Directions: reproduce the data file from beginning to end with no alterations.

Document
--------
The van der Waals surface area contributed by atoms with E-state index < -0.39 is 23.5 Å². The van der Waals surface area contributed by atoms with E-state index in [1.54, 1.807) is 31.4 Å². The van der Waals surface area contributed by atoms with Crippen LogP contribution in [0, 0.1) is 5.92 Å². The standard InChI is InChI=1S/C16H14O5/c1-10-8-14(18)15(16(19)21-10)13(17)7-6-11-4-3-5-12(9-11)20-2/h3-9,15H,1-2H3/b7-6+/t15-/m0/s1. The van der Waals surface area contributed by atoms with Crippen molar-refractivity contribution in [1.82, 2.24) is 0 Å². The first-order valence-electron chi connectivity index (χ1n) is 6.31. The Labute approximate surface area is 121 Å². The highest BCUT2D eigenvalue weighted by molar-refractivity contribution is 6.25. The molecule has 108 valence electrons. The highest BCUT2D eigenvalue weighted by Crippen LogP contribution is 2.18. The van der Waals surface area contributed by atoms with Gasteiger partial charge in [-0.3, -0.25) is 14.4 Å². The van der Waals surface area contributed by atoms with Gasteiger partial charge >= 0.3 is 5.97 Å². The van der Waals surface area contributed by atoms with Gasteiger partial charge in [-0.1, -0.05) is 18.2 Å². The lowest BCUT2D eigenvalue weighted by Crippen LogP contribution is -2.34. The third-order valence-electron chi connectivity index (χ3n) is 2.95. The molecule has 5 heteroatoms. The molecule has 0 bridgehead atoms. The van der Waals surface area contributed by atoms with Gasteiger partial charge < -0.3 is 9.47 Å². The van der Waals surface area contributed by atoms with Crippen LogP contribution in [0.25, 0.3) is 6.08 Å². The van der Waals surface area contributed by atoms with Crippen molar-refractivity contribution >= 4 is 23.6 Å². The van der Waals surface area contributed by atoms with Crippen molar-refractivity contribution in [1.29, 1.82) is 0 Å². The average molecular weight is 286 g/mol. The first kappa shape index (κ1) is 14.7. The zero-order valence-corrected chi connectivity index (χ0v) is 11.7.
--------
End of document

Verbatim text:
The van der Waals surface area contributed by atoms with E-state index < -0.39 is 23.5 Å². The van der Waals surface area contributed by atoms with E-state index in [1.54, 1.807) is 31.4 Å². The van der Waals surface area contributed by atoms with Crippen LogP contribution in [0, 0.1) is 5.92 Å². The standard InChI is InChI=1S/C16H14O5/c1-10-8-14(18)15(16(19)21-10)13(17)7-6-11-4-3-5-12(9-11)20-2/h3-9,15H,1-2H3/b7-6+/t15-/m0/s1. The van der Waals surface area contributed by atoms with Crippen molar-refractivity contribution in [1.82, 2.24) is 0 Å². The first-order valence-electron chi connectivity index (χ1n) is 6.31. The Labute approximate surface area is 121 Å². The highest BCUT2D eigenvalue weighted by molar-refractivity contribution is 6.25. The molecule has 108 valence electrons. The highest BCUT2D eigenvalue weighted by Crippen LogP contribution is 2.18. The van der Waals surface area contributed by atoms with Gasteiger partial charge in [-0.3, -0.25) is 14.4 Å². The van der Waals surface area contributed by atoms with Gasteiger partial charge >= 0.3 is 5.97 Å². The van der Waals surface area contributed by atoms with Gasteiger partial charge in [-0.1, -0.05) is 18.2 Å². The lowest BCUT2D eigenvalue weighted by Crippen LogP contribution is -2.34. The third-order valence-electron chi connectivity index (χ3n) is 2.95. The molecule has 5 heteroatoms. The molecule has 0 bridgehead atoms. The van der Waals surface area contributed by atoms with Gasteiger partial charge < -0.3 is 9.47 Å². The van der Waals surface area contributed by atoms with Crippen LogP contribution in [0.25, 0.3) is 6.08 Å². The van der Waals surface area contributed by atoms with Crippen molar-refractivity contribution >= 4 is 23.6 Å². The van der Waals surface area contributed by atoms with Crippen molar-refractivity contribution in [1.29, 1.82) is 0 Å². The average molecular weight is 286 g/mol. The first kappa shape index (κ1) is 14.7. The zero-order valence-corrected chi connectivity index (χ0v) is 11.7.